Sunday, December 07, 2008

Social media for 'draagvlakversterking'

Last Thursday I had a great day with communication specialists (and a few technologists) of the Dutch development sector at the Context Masterclass about 'web2.0 for draagvlakversterking'. This really completely untranslatable word refers to the creation of support for development cooperation- apparently that is a science in itself :). The day started with two presentations, an introduction into web2.0 by Sandra van Heeswijk and the experiences of Nabuur as a platform where neighbours in north and south can collaborate. I was asked to help with the interactive workshop.

We played the Dutch social media game in 3 groups of 10 people. After the game we organised peer coaching in small groups of 4 behind the computer. People could show each other examples of how they used web2.0 for 'draagvlakversterking' and/or ask each other for informal advice. The game was inspired by the social media game developed by Beth Kanter and David Wilcox. In itself an example of how web2.0 can help you do your work! I used the motivation that people wrote before the workshop to tailor the cards towards the questions in the group. It worked really well, in my group the first card already started a 20 minutes discussion! At the end of the day we discovered by reading twitters that it was snowing outside in Utrecht :). From the evaluation I noticed that it opened people's eyes to the complexity of 'using' web2.0 and realized web2.0 is not a panacea. They appreciated the realism, attention for the difficulties and risks involved. Some learned that working with web2.0 is not equivalent to building your own communities, but that your strategies may include making use of other online spaces like hyves, facebook or twitter.

A few questions that I remember:
  • How to deal with the paradox of 'promoting' something and the spontaneous nature of web2.0 conversations?
  • Where are the spontaneous online conversations about development cooperation or our topics taking place?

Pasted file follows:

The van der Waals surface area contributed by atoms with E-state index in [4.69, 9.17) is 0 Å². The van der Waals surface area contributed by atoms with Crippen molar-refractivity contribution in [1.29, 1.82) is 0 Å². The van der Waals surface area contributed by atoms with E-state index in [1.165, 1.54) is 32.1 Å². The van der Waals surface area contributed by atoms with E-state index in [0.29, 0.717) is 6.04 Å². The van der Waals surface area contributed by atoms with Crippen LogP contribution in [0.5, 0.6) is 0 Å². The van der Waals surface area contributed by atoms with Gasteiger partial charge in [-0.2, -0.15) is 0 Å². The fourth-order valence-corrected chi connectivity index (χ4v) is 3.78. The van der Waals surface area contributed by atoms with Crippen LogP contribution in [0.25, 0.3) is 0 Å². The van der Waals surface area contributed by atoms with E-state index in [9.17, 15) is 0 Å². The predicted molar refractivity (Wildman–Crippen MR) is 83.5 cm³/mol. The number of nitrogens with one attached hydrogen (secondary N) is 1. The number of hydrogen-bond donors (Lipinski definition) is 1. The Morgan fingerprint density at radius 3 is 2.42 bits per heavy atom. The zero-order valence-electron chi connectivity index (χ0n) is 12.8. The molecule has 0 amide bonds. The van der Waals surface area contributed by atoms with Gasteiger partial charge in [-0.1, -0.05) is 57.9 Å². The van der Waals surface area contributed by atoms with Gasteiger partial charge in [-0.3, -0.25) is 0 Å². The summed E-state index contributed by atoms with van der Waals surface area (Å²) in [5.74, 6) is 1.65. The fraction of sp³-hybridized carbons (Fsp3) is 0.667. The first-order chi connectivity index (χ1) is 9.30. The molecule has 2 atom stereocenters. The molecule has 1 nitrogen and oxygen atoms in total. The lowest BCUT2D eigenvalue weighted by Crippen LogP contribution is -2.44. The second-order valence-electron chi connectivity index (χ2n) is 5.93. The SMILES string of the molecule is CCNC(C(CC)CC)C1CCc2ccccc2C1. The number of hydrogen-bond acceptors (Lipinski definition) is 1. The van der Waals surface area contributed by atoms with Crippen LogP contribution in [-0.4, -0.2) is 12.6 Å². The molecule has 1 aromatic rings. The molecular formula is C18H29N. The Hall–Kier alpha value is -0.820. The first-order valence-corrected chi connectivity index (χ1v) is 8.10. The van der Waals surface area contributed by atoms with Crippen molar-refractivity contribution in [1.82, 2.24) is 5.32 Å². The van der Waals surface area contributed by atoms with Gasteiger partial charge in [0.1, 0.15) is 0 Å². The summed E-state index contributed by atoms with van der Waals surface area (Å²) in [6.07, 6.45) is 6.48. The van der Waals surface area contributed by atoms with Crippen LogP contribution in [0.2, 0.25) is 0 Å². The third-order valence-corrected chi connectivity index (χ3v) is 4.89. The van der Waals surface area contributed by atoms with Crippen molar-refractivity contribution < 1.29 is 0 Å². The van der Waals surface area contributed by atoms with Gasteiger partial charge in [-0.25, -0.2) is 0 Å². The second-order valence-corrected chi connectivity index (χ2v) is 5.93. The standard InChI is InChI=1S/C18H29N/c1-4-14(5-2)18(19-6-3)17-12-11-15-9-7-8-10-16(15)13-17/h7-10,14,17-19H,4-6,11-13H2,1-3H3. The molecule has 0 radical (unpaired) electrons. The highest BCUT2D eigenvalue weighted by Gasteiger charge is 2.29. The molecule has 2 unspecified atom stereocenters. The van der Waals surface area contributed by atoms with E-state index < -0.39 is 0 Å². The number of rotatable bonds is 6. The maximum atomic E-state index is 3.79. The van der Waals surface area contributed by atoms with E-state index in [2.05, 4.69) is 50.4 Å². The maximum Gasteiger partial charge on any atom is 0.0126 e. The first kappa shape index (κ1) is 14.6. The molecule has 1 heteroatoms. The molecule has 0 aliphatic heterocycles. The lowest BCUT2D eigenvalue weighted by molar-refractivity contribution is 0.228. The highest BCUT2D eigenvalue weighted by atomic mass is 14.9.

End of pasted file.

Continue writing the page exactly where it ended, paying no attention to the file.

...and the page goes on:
• How are trusted sources constructed within web2.0?
  • Is there prove that using web2.0 tools works to create 'draagvlak'?
  • and... where to start?

Talking about where to start I showed a few people the graph of museum2.0 about how much time does web2.0 take? On the techsoup site Jacob Colker answers the question: "If my nonprofit were to start using only one of these (web2.0) technologies, which one should we adopt?" Jacob's answer was 'start blogging'. For draagvlakversterking I'd say: start following what's discussed about your organisation, your campaign or your causes online, using tools like technorati (for blogs) or socialmention.

Some interesting web2.0 examples that I learned about (or already knew) in the context of 'draagvlakversterking', with a few exceptions Dutch-based:

Great to notice that Doenersnet and JongOS make use of the easily available NING service rather than building their own (expensive) social network site. Other interesting examples?

2 comments:

Dorine Ruter said...

Hi Joitske,
I was told that "constituency building" is more or less commonly used for 'draagvlakversterking'.
Thanks for the report and very interesting questions you listed. You think there will be any kind of follow up to discuss those? Perhaps also interesting for an Ecollaboration session, though indeed online collaboration is often different from the more pr-type (campaigning) activities of constituency building.

Joitske Hulsebosch said...

Hi thanks for the translation.. it could do, though constituency is also very much about building your own constituency, whereas I could see this broader building support for development cooperation in general? That's up to the specialists in draagvlakversterking :)